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Extending Human Enablement Beyond Collaboration

In the first installment of this three-part blog series, I referenced the foundations of innovation and regional entrepreneurialism that make GPA’s collaborative economy-based business model so powerful. In this article, as promised I’ll share a tangible example of this – a product of GPA’s recent CEO Summit as we explored the rapidly evolving and highly relevant topic of “Smart Workplace.”

COVID has changed workplace strategy forever, and as such we have never had such little understanding of how to design and enable office buildings to support and attract their occupants as today. We’ve also never had a war on talent like we have today – one in which employers struggle daily to attract and retain employees. COVID has empowered employees to request and demand work/life balance and flexibility from employers.

Equally however, with the evolution of technology premises like artificial intelligence, Internet of Things, Big Data, Digital Twins, and Cloud, we’ve never had the ability to leverage technology to understand, adapt to, and support employee wants, needs, and behaviors. Without question, organizations must reinvent the office and create a post-COVID hybrid workplace, and much of that effort is likely to revolve around adopting Intelligent Building Technologies into a cohesive enterprise workplace strategy.

The Evolution of the Smart Workplace

In addition to more than 25 regional CEOs and a select group of corporate and real estate customers, our CEO Summit included world renown smart workplace consultant and strategist Erik Ubels. Ubels served as CIO and executive sponsor of Deloitte’s Dutch Headquarters building known as “The Edge” -- the greenest, most intelligent building in the world.

As we talked, it quickly became clear how far the construct of a smart workplace proposition has come in recent years. While the concept of building automation is decades old, it was the green building movement that drove the evolution of “Intelligent Buildings” – a reactive proposition centered primarily on building efficiency. The next evolution became “Smart Buildings,” designed to deliver more adaptive systems offering broader integration to support building occupants.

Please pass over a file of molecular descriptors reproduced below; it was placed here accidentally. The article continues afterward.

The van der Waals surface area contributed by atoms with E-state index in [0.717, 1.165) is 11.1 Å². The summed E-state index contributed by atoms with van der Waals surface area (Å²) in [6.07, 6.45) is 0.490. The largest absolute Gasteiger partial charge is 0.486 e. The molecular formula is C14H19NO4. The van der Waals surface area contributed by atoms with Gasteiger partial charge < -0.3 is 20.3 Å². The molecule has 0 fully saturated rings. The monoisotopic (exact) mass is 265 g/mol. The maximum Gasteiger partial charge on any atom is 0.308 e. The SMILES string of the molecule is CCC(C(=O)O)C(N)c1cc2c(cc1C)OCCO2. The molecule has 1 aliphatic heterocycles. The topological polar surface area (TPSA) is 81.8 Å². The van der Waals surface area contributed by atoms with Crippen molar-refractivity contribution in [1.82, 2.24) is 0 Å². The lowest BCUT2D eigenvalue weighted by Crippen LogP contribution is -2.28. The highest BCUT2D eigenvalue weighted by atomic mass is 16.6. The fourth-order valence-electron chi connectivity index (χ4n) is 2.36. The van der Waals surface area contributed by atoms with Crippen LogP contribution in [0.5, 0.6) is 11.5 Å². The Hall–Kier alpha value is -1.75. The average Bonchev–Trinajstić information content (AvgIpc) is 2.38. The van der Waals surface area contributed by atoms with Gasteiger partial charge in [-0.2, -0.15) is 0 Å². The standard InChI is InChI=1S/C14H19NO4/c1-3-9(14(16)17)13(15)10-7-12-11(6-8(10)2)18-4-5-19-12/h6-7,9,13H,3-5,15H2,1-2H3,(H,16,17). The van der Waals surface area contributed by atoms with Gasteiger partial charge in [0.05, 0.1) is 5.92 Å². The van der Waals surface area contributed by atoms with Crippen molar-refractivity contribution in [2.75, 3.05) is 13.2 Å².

It’s the path ahead around predictive “Thinking Buildings” however, that holds the most excitement. With almost every aspect of a building now digitized, a true smart workplace integration now has the capacity to interface with the entire building’s infrastructure and amenities. This capability helps organizations align best practices in design, sustainability, and technology to seamlessly cater to the health and wellbeing of a building’s occupants.

This shift towards human factors and outcomes is quickly explained by considering a cost concept articulated more than a decade ago by JLL. Known as the 3-30-300 rule, it defines a ratio between the Energy, Real Estate (rent), and Human Capital costs per square foot of a typical enterprise office. Intelligent buildings focused on energy savings; smart buildings extended this to optimize the entire physical real estate portfolio. And now, as we enter the thinking buildings phase, the focus is capitalizing on the real savings opportunity that comes with individualizing and optimizing the daily journey and experience of every individual within a workspace to be motivated to perform at their best.